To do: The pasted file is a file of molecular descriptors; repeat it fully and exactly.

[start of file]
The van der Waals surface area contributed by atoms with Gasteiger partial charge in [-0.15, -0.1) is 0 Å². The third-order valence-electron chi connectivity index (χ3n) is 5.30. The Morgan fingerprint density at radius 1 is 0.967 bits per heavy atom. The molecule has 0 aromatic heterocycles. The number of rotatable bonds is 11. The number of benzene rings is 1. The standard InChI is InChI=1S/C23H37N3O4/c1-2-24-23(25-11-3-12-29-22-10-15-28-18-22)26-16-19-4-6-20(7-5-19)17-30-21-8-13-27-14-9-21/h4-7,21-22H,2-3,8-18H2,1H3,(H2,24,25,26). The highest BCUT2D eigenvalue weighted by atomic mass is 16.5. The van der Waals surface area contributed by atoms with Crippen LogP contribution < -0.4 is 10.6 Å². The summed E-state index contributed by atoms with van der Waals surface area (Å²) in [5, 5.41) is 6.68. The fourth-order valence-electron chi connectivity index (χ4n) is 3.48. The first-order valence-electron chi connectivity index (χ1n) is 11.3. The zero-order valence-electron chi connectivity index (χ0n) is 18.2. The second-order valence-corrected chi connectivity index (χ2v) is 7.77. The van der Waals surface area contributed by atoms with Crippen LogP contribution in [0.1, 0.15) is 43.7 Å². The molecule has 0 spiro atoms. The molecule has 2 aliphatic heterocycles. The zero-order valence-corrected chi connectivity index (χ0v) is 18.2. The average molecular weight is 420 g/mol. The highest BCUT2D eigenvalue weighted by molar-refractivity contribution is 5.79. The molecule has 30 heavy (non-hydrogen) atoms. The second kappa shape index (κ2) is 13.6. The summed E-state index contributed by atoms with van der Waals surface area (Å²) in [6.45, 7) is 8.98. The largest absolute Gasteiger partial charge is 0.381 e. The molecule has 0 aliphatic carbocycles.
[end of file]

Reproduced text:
The van der Waals surface area contributed by atoms with Gasteiger partial charge in [-0.15, -0.1) is 0 Å². The third-order valence-electron chi connectivity index (χ3n) is 5.30. The Morgan fingerprint density at radius 1 is 0.967 bits per heavy atom. The molecule has 0 aromatic heterocycles. The number of rotatable bonds is 11. The number of benzene rings is 1. The standard InChI is InChI=1S/C23H37N3O4/c1-2-24-23(25-11-3-12-29-22-10-15-28-18-22)26-16-19-4-6-20(7-5-19)17-30-21-8-13-27-14-9-21/h4-7,21-22H,2-3,8-18H2,1H3,(H2,24,25,26). The highest BCUT2D eigenvalue weighted by atomic mass is 16.5. The van der Waals surface area contributed by atoms with Crippen LogP contribution < -0.4 is 10.6 Å². The summed E-state index contributed by atoms with van der Waals surface area (Å²) in [5, 5.41) is 6.68. The fourth-order valence-electron chi connectivity index (χ4n) is 3.48. The first-order valence-electron chi connectivity index (χ1n) is 11.3. The zero-order valence-electron chi connectivity index (χ0n) is 18.2. The second-order valence-corrected chi connectivity index (χ2v) is 7.77. The van der Waals surface area contributed by atoms with Crippen LogP contribution in [0.1, 0.15) is 43.7 Å². The molecule has 0 spiro atoms. The molecule has 2 aliphatic heterocycles. The zero-order valence-corrected chi connectivity index (χ0v) is 18.2. The average molecular weight is 420 g/mol. The highest BCUT2D eigenvalue weighted by molar-refractivity contribution is 5.79. The molecule has 30 heavy (non-hydrogen) atoms. The second kappa shape index (κ2) is 13.6. The summed E-state index contributed by atoms with van der Waals surface area (Å²) in [6.45, 7) is 8.98. The largest absolute Gasteiger partial charge is 0.381 e. The molecule has 0 aliphatic carbocycles.